In most parts of the world there is no distinction between bananas and plantains. In Europe and North America however, the term banana usually refers to soft, sweet, dessert bananas. The Musa cultivars with firmer, starchier fruit are called plantains. In other regions of the world, many more kinds of banana are grown and eaten, so this distinction is not used.
Chiquita, a banana producer and distributor provides American consumers with product information claiming “a plantain is not a banana”. The primary differences are that plantains are starchier and less sweet; are eaten cooked rather than raw; have thicker skin, which may be green, yellow or black; and they can be used at any stage of ripeness.
Plantains are used in various stews and curries or cooked, baked or mashed in much the same way as potatoes.
Plantain bananas are usually cooked and considered more like a vegetable due to their starchier qualities; they have a higher beta-carotene concentration than most sweet bananas.
In summary, in commerce in Europe and the Americas (although not in small-scale cultivation), it is possible to distinguish between “bananas”, which are eaten raw, and “plantains”, which are cooked. In other regions of the world, particularly India, Southeast Asia and the islands of the Pacific, there are many more kinds of banana and the two-fold distinction is not useful and not made in local languages. Plantains are one of many kinds of cooking bananas, which are not always distinct from dessert bananas.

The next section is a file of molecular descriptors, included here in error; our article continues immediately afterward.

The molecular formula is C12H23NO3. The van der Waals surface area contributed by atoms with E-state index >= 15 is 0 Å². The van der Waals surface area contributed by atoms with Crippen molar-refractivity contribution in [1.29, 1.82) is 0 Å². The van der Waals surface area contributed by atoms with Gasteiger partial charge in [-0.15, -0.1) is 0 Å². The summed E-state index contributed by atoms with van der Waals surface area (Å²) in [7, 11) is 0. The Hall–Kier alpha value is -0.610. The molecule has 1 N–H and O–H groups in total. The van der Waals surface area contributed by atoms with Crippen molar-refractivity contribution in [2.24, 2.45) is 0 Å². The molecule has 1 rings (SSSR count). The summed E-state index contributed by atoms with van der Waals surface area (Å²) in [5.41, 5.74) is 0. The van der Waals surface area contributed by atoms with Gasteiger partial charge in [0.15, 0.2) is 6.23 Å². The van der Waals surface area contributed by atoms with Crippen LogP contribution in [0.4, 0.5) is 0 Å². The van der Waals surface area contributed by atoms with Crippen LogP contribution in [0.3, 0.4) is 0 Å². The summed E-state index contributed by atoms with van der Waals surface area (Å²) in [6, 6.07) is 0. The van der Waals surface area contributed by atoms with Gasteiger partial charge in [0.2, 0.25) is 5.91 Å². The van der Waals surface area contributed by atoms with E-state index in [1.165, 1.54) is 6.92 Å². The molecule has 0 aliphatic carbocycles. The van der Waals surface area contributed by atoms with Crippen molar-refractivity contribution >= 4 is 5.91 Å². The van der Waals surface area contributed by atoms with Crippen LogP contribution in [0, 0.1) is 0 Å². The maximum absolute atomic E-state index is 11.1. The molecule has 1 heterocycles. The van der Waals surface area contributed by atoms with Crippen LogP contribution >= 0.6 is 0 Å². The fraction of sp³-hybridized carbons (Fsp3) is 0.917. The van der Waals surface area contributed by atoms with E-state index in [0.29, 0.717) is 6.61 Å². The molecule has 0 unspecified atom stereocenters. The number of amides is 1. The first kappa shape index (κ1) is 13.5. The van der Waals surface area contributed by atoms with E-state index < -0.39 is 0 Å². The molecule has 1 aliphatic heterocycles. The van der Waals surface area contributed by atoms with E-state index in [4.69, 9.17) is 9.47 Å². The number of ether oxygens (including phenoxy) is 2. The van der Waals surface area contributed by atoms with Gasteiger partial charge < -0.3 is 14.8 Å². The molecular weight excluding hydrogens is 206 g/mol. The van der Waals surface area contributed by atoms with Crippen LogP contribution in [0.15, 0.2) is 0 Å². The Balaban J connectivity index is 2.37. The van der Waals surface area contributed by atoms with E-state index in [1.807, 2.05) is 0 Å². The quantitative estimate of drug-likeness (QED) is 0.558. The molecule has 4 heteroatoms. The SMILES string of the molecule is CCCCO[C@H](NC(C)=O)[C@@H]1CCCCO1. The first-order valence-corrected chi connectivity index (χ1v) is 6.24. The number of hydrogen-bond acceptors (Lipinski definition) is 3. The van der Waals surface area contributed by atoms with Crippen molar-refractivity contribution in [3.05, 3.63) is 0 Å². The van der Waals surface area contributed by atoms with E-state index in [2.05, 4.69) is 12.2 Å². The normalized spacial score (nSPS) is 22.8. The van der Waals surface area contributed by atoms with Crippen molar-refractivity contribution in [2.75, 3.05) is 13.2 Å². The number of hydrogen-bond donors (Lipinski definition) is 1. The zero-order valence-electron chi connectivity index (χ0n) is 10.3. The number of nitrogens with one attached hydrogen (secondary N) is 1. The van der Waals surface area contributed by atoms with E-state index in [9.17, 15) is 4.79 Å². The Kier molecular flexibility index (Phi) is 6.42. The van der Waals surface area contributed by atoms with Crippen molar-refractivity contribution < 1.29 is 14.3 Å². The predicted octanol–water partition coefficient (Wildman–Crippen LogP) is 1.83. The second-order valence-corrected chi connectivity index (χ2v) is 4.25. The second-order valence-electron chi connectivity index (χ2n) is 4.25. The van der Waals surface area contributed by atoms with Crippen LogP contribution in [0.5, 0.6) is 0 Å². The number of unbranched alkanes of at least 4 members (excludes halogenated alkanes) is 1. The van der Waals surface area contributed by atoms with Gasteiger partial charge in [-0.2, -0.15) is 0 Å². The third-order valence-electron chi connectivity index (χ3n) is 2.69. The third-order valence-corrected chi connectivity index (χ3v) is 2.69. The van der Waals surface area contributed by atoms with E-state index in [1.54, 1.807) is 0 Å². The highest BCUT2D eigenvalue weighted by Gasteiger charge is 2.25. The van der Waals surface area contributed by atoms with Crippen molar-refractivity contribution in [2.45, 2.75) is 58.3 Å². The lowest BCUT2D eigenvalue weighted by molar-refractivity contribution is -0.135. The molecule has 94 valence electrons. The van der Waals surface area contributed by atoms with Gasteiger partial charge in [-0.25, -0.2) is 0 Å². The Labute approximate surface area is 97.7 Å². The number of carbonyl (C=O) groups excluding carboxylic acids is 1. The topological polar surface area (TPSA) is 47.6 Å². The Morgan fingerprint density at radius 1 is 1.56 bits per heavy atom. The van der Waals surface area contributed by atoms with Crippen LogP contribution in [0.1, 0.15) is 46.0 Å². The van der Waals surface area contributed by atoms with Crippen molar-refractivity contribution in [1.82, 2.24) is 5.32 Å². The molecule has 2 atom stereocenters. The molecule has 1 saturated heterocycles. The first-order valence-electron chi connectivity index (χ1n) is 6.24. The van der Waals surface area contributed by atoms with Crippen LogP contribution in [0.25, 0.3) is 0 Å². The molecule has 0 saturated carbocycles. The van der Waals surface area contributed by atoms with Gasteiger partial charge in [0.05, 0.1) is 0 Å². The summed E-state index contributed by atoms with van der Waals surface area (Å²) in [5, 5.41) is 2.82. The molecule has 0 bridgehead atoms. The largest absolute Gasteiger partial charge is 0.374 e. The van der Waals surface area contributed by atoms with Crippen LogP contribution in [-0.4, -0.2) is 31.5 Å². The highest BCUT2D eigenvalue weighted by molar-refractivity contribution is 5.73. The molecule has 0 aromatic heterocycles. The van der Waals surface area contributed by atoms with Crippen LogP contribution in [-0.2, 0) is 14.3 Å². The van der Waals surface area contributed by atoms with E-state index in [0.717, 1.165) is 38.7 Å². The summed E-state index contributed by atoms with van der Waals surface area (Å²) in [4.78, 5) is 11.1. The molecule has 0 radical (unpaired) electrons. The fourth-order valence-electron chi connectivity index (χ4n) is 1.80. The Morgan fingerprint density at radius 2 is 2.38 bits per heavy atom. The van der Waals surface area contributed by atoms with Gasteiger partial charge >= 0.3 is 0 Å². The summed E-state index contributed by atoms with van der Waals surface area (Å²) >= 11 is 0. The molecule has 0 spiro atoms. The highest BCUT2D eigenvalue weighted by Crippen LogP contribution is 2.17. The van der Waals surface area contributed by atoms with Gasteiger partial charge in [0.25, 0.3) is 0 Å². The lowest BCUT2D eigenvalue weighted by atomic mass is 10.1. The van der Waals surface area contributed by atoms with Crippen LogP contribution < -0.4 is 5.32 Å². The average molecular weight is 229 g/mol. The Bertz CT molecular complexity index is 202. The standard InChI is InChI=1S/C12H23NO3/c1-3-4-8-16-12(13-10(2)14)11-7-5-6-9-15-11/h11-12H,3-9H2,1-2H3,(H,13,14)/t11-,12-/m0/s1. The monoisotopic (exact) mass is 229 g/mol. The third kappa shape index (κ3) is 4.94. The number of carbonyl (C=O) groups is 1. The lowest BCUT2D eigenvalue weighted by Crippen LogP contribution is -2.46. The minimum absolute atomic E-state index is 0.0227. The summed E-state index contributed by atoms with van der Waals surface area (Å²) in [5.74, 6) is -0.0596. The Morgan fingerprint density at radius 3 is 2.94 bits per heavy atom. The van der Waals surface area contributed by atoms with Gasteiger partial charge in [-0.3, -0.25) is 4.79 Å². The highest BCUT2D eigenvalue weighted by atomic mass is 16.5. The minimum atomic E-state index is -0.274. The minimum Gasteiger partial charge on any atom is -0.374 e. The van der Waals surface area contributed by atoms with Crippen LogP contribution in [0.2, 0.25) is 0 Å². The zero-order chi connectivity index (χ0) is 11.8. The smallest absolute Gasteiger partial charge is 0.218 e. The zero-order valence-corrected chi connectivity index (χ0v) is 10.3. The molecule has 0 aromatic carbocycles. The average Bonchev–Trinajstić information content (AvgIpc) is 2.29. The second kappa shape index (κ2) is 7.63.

Bananas are naturally slightly radioactive, more so than most other fruits, because of their potassium content and the small amounts of the isotope potassium-40 found in naturally occurring potassium.
Export bananas are picked green, and ripen in special rooms upon arrival in the destination country. These rooms are air-tight and filled with ethylene gas to induce ripening. The vivid yellow color normally associated with supermarket bananas is a side effect of the artificial ripening process. Flavor and texture are also affected by ripening temperature. Bananas are refrigerated to 56 and 59 °F during transport. At lower temperatures, ripening permanently stalls, and the bananas turn gray as cell walls break down. The skin of ripe bananas quickly blackens in a refrigerator, although the fruit inside remains unaffected.
The flavor and texture of tree-ripened bananas is considered superior to any type of green-picked fruit, and reduces shelf life to only 7–10 days.